Tour De France - Stage 15
Fedrigo outsprints Vande Velde for TdF stage 15 win
For the second time in three years, Pierrick Fédrigo (FDJ-BigMat) has won a Tour de France stage finishing in Pau. This go round in 2012 the cagey Frenchman triumphed in a two-man sprint from Christian Vande Velde (Garmin-Sharp) as the duo left their four breakaway companions behind 6.5km from the finish.
Twelve seconds in arrears, stage 10 winner Thomas Voeckler (Europcar) outkicked Nicki Sörensen (Saxo Bank-Tinkoff Bank) for third. Dries Devenyns (Omega Pharma-Quickstep) crossed the line in fourth, 21 seconds back, while Samuel Dumoulin (Cofidis) was the sixth and final member of the break to finish in Pau, 1:08 behind Fedrigo.
Andre Greipel (Lotto-Belisol), on his 30th birthday, led in the peloton for seventh place nearly 12 minutes behind the break. Bradley Wiggins (Sky) finished comfortably in the peloton and remains in the yellow jersey as the Tour de France heads into its second rest day. The top of the general classification remains unchanged as Wiggins's teammate Chris Froome holds second overall at 2:05, followed by Vincenzo Nibali (Liquigas-Cannondale) in third at 2:23.
The six-man escape formed with approximately 98km remaining after a very spirited opening two hours of racing in which numerous attacks were neutralised. Fédrigo, Vande Velde, Dumoulin, Voeckler and Devenyns were the original attackers in the race-winning move, while Sörensen joined after a lengthy pursuit. The peloton seemed keen to finally let off the gas and the escape's lead quickly escalated.
After a couple of hours of smooth rotations in the break, cooperation finally came to a halt at the head of affairs with 10.5km remaining as Sörensen launched the first salvo. His attack was quickly chased down, but the Dane punched the accelerator yet again two kilometres later only to be shut down immediately, with Dumoulin leading the pursuit.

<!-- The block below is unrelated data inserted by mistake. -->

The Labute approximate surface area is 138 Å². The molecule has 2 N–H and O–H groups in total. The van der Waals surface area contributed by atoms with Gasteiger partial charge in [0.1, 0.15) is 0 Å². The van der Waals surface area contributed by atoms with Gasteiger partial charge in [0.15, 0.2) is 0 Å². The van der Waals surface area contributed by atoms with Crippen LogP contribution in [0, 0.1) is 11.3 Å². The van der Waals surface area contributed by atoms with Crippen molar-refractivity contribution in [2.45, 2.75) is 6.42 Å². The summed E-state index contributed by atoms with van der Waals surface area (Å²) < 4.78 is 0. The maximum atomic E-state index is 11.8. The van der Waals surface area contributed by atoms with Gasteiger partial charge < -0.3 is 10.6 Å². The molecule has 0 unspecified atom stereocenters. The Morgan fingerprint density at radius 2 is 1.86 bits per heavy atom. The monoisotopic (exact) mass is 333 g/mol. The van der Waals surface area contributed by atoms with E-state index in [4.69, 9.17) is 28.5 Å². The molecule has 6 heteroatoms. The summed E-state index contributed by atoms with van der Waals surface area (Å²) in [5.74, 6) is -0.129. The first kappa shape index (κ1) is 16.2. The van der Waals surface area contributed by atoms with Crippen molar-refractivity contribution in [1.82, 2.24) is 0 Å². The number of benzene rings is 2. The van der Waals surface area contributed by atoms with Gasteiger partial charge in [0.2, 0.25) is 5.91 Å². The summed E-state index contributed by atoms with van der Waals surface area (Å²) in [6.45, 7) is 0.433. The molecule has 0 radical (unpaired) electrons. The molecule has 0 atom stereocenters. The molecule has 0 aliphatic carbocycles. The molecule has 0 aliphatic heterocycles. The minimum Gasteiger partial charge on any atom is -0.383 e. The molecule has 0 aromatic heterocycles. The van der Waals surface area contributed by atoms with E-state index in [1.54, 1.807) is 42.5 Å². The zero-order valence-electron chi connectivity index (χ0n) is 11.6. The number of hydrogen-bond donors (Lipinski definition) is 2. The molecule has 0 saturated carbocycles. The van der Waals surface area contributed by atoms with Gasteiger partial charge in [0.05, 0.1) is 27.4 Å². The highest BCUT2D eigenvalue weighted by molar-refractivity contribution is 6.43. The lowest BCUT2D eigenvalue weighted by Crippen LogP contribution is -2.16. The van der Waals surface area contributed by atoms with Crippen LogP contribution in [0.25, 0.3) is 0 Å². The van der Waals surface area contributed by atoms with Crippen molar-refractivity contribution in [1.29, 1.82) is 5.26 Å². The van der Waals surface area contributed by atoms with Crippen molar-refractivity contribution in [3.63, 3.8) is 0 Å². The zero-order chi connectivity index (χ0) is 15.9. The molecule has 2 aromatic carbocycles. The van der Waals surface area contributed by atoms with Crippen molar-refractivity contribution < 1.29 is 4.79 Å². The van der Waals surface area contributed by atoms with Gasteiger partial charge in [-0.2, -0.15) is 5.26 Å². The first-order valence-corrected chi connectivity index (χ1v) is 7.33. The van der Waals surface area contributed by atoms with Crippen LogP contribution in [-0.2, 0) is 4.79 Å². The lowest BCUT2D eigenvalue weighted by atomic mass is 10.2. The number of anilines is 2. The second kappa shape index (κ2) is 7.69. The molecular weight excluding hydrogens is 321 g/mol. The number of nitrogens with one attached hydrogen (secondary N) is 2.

The cat-and-mouse tactics continued with Voeckler the next to make a dig, but the Europcar Frenchman was heavily marked by his break-mates and brought back into the fold.
It would be Fédrigo, very familiar with the streets of Pau and the run-in to the finish from his victory three years prior from a break, who finally split the escape permanently with 6.5km remaining. An attentive Vande Velde quickly bridged across while none of the remaining four wanted to be the first to initiate the chase. Voeckler and Sörensen would eventually band together in pursuit, but the stage had been lost.
Already a three-time Tour de France stage winner, Fédrigo added a fourth to his palmares as he handedly dispatched of Vande Velde in the two-man sprint at the stage conclusion. It was an emotional win for the 33-year-old Frenchman as he was unable to compete in last year's Tour due to health issues which threatened his career. The 2011 season was a dismal one for Fédrigo as he contracted Lyme disease in the spring but didn't have it diagnosed until late July. After a course of antibiotics, he bounced back in the fall months and set his sights on returning to the Tour once again.